Inventing the wheel backwards

When I was nine years old I developed a curiosity about the basic materials that constituted theater. With this question I began a long journey. That was in 1957, I was growing up in Montana and Merce Cunningham was working on his choreography in New York City. His path would eventually cross mine, opening my life to a river of artists and an ocean of information that has constituted my education and becomes the substance of the Six Viewpoints theory and practices. The first structure of this work became formalized in 1976 and taught publicly in 1978 in workshops and for the first time at The Experimental Theater Wing, Undergraduate Theater in Tisch School of the Arts at New York University where I continue in part to reside as a teacher. The work finally reached completion in April 2003 in a series of conversations that took place with professor of avant garde theater, Branislav Jakovljevic. To my great shock and surprise and then instantaneous understanding the discovery of the final conceptual frame of The Six Viewpoints comes to form a circle that returns The Viewpoints to their origins in the wild freedom of the native growing up in Montana and the question, what is theater made of, that started this evolution.

I see The Six Viewpoints as a kind of structure erected on ground that inspired them to be built. "Inventing The Wheel Backwards" is my code name for the era that marks the assemblage phase of The Six Viewpoints. This era started for me when I came to New York to live with the artists who were looking at art from an entirely different perspective. Soho, January 1970. I joined them in "inventing the wheel backwards".

We worked our way back. We did not try to know what was known. We tried to un-know it. We lived in caves and watched as the beasts roamed around us. The caves were our minds and the beasts were the elements of form. We were reforming art into a democracy. We were studying phenomena. Formalism disappeared through the act of scrutiny and reappeared in a new position of equality. How we got to those caves with those beasts is a curious story that I am still working to understand but what is clear is that the commitment to bring others there is at the heart of this work.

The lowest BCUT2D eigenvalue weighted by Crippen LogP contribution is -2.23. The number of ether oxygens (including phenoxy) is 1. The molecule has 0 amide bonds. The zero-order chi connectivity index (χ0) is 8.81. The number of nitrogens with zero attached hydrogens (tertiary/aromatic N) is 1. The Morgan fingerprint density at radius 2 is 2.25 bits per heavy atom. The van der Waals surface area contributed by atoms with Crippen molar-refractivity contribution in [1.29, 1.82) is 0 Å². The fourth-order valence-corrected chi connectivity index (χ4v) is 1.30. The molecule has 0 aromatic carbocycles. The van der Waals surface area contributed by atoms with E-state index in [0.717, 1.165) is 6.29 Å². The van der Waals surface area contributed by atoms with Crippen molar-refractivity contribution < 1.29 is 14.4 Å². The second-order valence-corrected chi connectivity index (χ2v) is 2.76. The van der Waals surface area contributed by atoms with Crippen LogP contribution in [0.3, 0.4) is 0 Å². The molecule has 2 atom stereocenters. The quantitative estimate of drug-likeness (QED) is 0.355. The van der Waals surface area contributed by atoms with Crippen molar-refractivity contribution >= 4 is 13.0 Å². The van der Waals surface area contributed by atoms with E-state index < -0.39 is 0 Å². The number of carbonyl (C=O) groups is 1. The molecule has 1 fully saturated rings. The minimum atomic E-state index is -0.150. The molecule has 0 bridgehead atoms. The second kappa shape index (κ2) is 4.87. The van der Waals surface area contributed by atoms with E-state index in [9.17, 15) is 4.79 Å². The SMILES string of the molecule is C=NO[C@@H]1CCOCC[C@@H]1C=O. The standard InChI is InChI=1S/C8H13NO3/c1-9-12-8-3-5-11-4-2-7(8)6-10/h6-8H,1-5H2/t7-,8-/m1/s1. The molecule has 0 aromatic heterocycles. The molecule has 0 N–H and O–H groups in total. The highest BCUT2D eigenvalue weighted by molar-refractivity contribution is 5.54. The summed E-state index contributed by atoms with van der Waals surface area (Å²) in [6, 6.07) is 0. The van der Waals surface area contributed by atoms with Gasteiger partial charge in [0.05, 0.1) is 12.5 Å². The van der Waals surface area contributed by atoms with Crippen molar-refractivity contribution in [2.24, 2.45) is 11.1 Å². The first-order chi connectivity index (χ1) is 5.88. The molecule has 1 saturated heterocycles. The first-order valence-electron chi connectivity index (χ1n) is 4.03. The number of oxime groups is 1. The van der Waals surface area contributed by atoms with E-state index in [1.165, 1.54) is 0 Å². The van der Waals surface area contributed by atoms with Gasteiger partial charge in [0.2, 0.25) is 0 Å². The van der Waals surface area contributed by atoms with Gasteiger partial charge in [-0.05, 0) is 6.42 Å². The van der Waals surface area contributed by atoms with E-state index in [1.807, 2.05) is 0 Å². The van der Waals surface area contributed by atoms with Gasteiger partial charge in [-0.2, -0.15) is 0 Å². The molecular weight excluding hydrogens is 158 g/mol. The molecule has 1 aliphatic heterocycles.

Mary Overlie 1989

Now I read this and think that the caves were also the huge cheap lofts that we heated with wood burning stoves.

I claim not to have invented this work but I do proclaim myself the originator of The Six Viewpoints. Much of the body of this work can be found articulated in the works of Robert Wilson, The Ontological hysterical Theater Company or Richard foremen, The Wooster Group, Mabou Mines Theater Company, The choreographies of Merce Cunningham, Trisha Brown, Yvonne Rainer, Steve Paxton, Barbara Dilley, the sculptures of Richard Serra, Richard Nonas, Keith Sonnier, Donald Judd, Gene Highstein, the music of Philip Glass, Ornette Coleman, to name just a few artists who work in areas close to this artistic philosophy. The people mentioned above have had profound influences on the formation of The Six Viewpoints as I dialogue with their work and sometimes worked for a few of them I was training my understanding of how to deconstruct and why. My contribution to this world has been to gather the material now called The Six Viewpoints and through this structure articulate the new perspective on art that they represent. In a beautiful dichotomy, to a great extent none of this is mine and because I have articulated it all of it is mine.

I encourage you to seek out the work of these artists if you are not already familiar with them.